Diplomat and foodie Ameer Kotecha has collated recipes from British embassies all over the world. By Prudence Wade.
Food is so much more than just nourishment – it can be an expression of your culture, amongst other things, and a powerful diplomatic tool.
Few people know this better than Ameer Kotecha, a junior diplomat who has written a Palace-approved Platinum Jubilee Cookbook to honour 70 years of the Queen’s reign.
Kotecha has a background in food – he “briefly flirted with the idea of being a professional chef” before becoming a diplomat, working in Raymond Blanc’s Oxfordshire restaurant and running a pop-up restaurant.
“I’ve always had an interest in food, and I’ve been trying for a long time to find a way to bring food and diplomacy together,” he explains – and that’s exactly what Kotecha’s done in The Platinum Jubilee Cookbook. Rather than a run-down on what the Queen likes to eat (although there are nuggets of that), it’s a selection of recipes from British embassies all over the world – like a “Foreign Office recipe collection”, he says.
“In some cases, it’s proudly British foods – like Victoria sponge with a Union Jack sticking out of it. But in other cases, it’s properly authentic local food, because it’s a way of showing respect and appreciation for the local country the British diplomats find themselves in.
“And then sometimes it’s a fusion of the two – some of my favourite recipes from the collection are the fusion dishes. Things like the rendang beef Wellington – which is actually something that was served to Prince Charles and Camilla. That’s where Malaysia’s most famous dish, a beef rendang, meets a British beef Wellington.”
Kotecha is a big fan of the term ‘gastrodiplomacy’ and has seen it in action on postings to New York, West Africa and Hong Kong. When British embassies are trying to “bring negotiating partners around a table to thrash out a difficult issue… whether it’s trying to sit down with the French to talk through a policy issue, whether it’s sitting down with the Iranians, or the Russians – so often the way we bring those parties together is by inviting them for a meal,” he explains.
“To get to the negotiating table, often we start with the dinner table” – and this is where gastrodiplomacy can come into play.
“If you invite someone to have lunch or dinner and you do the softer side of diplomacy – it’s amazing how much more progress you can make. It’s almost like winning hearts and minds through people’s stomachs – it’s very powerful as a tool.
“I’m not saying we can overcome all of our differences with the Russians by simply having a good meal,” Kotecha adds. “But if you share a meal with someone, if you break bread, there is a goodwill that you establish from the outset”.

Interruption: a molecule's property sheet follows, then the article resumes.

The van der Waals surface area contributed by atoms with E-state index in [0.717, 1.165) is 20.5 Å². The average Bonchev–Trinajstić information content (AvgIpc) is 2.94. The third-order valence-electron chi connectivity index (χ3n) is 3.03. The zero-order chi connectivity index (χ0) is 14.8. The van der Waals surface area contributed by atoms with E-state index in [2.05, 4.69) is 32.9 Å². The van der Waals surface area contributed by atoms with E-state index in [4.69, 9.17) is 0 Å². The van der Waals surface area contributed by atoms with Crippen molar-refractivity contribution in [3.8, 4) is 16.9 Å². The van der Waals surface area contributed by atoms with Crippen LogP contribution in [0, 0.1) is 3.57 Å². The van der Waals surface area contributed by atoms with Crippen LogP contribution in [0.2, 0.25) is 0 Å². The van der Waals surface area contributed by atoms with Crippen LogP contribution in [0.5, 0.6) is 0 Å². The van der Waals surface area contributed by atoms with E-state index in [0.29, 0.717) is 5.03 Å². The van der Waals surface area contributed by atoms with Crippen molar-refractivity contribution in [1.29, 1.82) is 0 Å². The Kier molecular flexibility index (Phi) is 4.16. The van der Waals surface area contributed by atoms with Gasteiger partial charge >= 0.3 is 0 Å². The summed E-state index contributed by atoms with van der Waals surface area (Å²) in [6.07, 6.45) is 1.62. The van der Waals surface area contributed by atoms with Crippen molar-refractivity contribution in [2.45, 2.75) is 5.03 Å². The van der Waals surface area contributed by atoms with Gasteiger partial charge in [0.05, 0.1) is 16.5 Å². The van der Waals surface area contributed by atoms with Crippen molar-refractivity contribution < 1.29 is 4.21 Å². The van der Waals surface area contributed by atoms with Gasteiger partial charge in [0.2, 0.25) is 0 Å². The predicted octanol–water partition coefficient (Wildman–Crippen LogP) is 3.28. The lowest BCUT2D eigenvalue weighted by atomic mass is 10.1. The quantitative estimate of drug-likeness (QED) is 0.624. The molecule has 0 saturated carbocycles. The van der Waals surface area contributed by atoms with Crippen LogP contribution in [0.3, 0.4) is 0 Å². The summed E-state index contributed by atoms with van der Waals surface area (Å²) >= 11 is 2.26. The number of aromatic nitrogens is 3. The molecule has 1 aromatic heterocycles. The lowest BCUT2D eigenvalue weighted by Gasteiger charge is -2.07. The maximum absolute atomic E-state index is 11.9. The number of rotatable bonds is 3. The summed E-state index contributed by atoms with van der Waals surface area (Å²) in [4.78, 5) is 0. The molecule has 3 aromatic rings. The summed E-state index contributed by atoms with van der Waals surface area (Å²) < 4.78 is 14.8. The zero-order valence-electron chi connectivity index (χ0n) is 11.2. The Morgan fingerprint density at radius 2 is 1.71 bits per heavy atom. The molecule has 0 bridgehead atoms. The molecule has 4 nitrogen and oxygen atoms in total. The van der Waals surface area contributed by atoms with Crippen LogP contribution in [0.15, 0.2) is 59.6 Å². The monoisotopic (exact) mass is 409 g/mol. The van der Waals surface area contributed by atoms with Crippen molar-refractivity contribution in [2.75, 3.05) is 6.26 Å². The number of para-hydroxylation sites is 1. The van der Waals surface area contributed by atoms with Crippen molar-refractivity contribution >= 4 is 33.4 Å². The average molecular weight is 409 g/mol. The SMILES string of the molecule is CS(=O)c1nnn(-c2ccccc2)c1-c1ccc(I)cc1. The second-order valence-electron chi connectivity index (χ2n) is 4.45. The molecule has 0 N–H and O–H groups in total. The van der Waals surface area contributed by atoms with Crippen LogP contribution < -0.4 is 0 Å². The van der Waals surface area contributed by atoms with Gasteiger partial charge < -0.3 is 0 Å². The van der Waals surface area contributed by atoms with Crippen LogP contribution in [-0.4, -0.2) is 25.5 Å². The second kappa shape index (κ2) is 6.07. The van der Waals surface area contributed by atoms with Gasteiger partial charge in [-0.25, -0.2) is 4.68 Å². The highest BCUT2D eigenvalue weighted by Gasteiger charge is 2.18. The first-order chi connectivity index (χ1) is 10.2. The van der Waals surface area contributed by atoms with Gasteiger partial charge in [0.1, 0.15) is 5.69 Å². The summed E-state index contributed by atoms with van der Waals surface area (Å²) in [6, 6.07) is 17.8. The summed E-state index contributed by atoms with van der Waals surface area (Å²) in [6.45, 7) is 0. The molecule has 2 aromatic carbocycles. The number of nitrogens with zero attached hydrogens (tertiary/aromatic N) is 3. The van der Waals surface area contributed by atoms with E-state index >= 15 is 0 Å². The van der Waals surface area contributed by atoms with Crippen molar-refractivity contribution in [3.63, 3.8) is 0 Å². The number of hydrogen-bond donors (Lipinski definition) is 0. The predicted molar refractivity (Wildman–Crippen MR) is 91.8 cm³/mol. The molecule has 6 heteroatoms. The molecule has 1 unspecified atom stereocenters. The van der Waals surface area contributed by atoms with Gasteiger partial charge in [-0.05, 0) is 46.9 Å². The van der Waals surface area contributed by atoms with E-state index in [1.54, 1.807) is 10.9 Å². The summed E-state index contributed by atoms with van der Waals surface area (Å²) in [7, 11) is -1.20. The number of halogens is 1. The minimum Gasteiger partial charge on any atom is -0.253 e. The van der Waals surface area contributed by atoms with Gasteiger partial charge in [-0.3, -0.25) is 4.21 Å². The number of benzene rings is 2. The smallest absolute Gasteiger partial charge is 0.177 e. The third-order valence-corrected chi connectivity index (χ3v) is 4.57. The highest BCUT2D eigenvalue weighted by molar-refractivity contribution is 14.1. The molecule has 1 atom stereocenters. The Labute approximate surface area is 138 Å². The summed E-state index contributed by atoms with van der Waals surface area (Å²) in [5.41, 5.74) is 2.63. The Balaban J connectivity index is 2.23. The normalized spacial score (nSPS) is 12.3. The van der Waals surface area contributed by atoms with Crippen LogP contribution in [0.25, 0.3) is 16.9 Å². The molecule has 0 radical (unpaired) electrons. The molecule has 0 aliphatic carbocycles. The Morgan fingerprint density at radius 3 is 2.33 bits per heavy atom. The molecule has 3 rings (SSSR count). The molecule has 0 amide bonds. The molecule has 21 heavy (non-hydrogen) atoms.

Food can act like “a universal language”, he says – even though we all have different tastes and cuisines. And as a diplomat: “If you want to understand the culture, the best way of doing that is by eating their food.”
Research for the book saw Kotecha speaking to British embassies all over the world, discovering the dishes they cook and their experiences with food. This unearthed more than a few quirky stories – one of his favourites is about a British ambassador in the US, Sir Oliver Franks, who was asked by a radio station in 1948 what he wanted on his Christmas wish list, and after giving his answer, he listened to the programme a few days later.
“The presenter said, ‘We’ve spoken to a few leading ambassadors in Washington, and asked them what they want for Christmas’,” Kotecha tells. “The French ambassador said he wanted peace on earth and harmony between nations, the Russian ambassador said he wanted peace in the Middle East and prosperity for all… And the British ambassador said a small box of candied fruit would be absolutely lovely.”
Kotecha’s research also got him thinking about how food has changed over the Queen’s reign. “There’s no denying 70 years ago – even less, maybe 20, 30 years ago – British food was, maybe not a laughing stock around the world, but pretty close to that,” he considers. “People thought British food was stodgy and bland, so it definitely wasn’t anything you would put in our top national selling points.
“But actually, there’s been a huge change. Some foreigners in some countries still scorn British food, but actually British produce is really celebrated around the world now” – citing products such as Scotch whisky, Scottish salmon, Welsh lamb and English gins. The other thing that’s boosted British food? “What we eat is becoming increasingly multicultural,” Kotecha suggests.
One thing Kotecha didn’t learn a lot about was the Queen’s relationship with food. While she’s well-documented to love chocolate and mangoes, Kotecha says: “You’d be unsurprised to hear the Palace are very cagey about sharing details of the Queen’s dietary preferences.”
One thing he does note is her “humble” taste. He says: “The Queen Mother was known to like these quite extravagant, retro dishes like eggs drumkilbo [a cold appetiser of eggs and lobster], which apparently she used to eat five times a week or something like that, but the current Queen has surprisingly humble tastes.”
The Platinum Jubilee Cookbook by Ameer Kotecha is published by Jon Croft Editions, priced £30. Photography by David Loftus. Available April 28.